# Activity 1-2

September 22, 2015

By the time you start this activity, you should have done the following:

1. Follow the steps in Activity 1-1 to format the data.
2. Use conditional formatting to make the background of any blank cell red. If you can't remember exactly how to do this, review the tutorial.

In this task, you will compare each vote by each senator to Sen. Bernie Sanders' vote on the same bill.

1. Create a new sheet and name it SandersCompare.
2. Copy the column and row headers from PivotTable to SandersCompare. Make sure that the column headers are in row 1 and the row headers are in column A Use formulas and fill handles to copy these. Note: If you do not have enough rows or columns to add the entire table, you can add multiple rows at once by highlighting the number of rows you need to add, then right-clicking. The "insert rows/columns" option will now insert as many rows/columns as you have highlighted.
3. Select B2. Write a formula (using cell references) that outputs the following:
• B2 is 0 if either Alexander or Sanders did not vote
• B2 is 0 if either Alexander or Sanders shows a blank cell for the vote.
• B2 is 1 if Alexander's vote on the first bill is the same as Sanders'
• B2 is -1 if Alexander's vote on the first bill is different from Sanders'
4. Can we change the order of the conditional tests in this formula and get the same results? Why or why not?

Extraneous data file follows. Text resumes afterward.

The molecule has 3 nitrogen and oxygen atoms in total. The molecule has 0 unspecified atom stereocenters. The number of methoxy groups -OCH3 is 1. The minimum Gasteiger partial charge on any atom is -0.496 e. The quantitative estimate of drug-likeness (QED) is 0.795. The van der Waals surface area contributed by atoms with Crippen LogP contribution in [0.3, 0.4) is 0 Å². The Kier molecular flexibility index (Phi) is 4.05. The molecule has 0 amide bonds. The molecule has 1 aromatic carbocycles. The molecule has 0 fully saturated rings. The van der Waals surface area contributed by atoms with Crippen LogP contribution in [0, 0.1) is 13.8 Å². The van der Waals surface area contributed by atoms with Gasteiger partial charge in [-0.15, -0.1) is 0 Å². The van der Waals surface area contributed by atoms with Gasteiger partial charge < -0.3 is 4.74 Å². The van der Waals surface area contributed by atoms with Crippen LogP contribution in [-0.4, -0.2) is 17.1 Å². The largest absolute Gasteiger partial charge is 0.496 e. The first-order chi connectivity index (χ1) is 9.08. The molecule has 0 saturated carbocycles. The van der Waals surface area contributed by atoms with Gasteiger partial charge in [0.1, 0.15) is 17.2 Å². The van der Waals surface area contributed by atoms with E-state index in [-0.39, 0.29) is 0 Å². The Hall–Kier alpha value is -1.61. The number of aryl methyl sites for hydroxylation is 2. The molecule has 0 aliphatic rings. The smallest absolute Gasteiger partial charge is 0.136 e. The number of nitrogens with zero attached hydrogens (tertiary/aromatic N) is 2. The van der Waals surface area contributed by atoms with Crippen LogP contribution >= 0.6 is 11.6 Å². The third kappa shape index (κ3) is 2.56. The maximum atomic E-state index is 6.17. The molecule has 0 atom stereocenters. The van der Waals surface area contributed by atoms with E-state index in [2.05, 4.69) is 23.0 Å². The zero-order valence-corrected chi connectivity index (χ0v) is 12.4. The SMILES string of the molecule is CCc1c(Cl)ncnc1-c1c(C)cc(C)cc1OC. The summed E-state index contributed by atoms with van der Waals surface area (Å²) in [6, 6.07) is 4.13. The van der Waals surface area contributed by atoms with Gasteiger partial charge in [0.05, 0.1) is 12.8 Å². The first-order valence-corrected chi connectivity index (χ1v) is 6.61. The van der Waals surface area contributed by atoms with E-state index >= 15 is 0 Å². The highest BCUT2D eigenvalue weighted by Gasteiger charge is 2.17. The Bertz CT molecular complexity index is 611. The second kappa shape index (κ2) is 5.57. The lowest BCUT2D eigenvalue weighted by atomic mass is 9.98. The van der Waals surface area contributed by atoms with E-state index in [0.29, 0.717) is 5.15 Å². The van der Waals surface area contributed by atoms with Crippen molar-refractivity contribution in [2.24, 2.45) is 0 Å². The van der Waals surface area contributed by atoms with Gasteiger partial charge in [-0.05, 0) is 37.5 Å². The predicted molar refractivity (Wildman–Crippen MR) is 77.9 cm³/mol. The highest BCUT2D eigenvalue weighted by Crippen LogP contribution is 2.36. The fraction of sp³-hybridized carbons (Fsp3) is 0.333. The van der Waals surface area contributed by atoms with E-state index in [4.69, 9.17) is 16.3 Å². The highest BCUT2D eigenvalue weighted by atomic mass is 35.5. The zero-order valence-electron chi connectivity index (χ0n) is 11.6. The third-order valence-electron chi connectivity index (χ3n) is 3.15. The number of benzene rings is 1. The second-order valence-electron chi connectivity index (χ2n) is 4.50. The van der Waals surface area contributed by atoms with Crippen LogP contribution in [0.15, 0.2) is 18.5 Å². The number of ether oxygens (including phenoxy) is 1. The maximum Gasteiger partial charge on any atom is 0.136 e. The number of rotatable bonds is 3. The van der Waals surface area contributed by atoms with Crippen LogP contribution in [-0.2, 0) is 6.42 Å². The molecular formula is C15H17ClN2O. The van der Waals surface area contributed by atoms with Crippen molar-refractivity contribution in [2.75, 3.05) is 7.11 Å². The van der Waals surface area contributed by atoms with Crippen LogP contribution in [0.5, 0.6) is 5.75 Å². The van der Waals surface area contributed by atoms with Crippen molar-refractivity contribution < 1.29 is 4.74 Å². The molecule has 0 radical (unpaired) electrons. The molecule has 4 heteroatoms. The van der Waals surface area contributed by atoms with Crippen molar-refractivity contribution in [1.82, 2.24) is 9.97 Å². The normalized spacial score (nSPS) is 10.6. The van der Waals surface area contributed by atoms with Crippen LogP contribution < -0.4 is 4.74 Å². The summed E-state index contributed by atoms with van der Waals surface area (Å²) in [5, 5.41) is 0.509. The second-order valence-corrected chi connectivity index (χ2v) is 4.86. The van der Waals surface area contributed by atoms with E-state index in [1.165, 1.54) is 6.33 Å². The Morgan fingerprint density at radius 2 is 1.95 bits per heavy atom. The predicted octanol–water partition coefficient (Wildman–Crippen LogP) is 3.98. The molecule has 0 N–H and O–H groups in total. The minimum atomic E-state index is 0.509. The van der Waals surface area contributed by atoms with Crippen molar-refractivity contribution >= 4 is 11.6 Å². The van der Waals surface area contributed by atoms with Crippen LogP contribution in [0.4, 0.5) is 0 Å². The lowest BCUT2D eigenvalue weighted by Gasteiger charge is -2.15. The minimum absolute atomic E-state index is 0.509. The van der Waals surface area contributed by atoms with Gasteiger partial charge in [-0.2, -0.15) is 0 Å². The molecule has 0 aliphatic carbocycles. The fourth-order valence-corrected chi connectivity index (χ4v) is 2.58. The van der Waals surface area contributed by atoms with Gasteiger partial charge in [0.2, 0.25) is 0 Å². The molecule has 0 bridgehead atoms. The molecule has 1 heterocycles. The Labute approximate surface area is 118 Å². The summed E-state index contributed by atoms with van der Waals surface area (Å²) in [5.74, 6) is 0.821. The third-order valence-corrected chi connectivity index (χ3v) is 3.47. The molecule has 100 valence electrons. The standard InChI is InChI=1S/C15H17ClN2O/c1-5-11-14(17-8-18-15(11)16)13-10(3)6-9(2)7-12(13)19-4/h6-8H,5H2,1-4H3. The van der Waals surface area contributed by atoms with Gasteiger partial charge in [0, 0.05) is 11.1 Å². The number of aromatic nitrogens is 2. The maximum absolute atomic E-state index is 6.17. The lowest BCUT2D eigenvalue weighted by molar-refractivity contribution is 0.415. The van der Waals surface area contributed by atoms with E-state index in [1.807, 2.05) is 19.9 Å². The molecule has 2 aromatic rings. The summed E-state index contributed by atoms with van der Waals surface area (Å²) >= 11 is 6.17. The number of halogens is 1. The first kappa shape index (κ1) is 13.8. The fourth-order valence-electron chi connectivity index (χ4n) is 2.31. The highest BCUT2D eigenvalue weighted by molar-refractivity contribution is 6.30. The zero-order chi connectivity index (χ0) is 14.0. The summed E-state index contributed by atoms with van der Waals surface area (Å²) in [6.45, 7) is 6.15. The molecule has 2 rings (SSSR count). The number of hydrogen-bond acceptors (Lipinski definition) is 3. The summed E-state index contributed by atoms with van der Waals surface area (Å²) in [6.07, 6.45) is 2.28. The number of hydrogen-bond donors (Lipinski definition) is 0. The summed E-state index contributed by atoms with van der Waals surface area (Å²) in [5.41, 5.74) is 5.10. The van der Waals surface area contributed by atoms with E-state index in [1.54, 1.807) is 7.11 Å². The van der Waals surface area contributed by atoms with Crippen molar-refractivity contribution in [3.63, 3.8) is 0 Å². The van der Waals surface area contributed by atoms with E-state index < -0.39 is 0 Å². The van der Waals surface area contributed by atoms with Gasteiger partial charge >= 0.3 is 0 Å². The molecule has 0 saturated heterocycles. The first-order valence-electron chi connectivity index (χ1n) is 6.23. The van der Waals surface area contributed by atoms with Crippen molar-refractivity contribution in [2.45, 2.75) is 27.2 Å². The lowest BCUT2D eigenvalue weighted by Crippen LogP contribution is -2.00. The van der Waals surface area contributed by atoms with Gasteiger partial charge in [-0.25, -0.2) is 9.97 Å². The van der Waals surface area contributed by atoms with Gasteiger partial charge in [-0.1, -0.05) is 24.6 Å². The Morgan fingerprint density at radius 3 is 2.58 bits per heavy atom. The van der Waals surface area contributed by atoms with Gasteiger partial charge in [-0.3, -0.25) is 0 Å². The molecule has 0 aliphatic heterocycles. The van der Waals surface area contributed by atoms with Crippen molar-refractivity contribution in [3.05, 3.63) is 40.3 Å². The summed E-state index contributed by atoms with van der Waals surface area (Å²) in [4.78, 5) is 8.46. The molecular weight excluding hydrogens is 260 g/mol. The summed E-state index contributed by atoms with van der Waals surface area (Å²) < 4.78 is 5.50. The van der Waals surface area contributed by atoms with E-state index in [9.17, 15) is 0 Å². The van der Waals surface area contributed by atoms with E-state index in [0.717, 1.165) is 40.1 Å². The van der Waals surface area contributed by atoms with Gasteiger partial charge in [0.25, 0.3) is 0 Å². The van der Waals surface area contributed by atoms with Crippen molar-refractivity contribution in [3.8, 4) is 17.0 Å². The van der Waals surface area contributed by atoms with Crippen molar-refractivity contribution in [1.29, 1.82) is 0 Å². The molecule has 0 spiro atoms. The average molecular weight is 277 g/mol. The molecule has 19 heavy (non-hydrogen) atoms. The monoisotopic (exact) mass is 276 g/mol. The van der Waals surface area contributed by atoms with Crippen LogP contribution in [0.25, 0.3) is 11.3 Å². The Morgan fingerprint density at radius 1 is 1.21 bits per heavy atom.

5. Do we need to worry about absolute references to specific rows or columns in this formula if we are going to use fill handles to compare Sanders to other senators? Why or why not? Remember the GradeSheet example from HW1-1.
6. Fill the first row using fill handles. What will Sanders' row look like once we've filled it? Will it be all 1's?
7. After the change is made, use the fill handles to fill the table. Verify your intuition about Sanders' row.

## Task 2: Rank each Senator

Finally, you will compute a score for each senator that represents how closely his or her voting record matches Bernie Sanders' record.

1. In SandersCompare, add three columns on the right-hand side, using the COUNTIF function to fill each one.
• num_agree counts agreements with Sanders' votes.
• num_disagree counts disagreements with Sanders' votes.
• num_not_voting counts the votes where either senator was absent.
2. Then add a column rank that reports $$\frac{\text{num_agree}-\text{num_disagree}}{\text{num_agree}+\text{num_disagree}}$$ What are the minimum and maximum possible values of this expression for any possible value of num_agree and num_disagree?
3. For readability, copy the row headings (i.e., the first column) to a column after rank using a formula/fill handle.
4. Select the entire table and sort in decreasing rank. An easy way to do this is to select the range to sort, click Data > Sort Range. Look at the resulting data. Do you see anything surprising? Try to explain any surprises.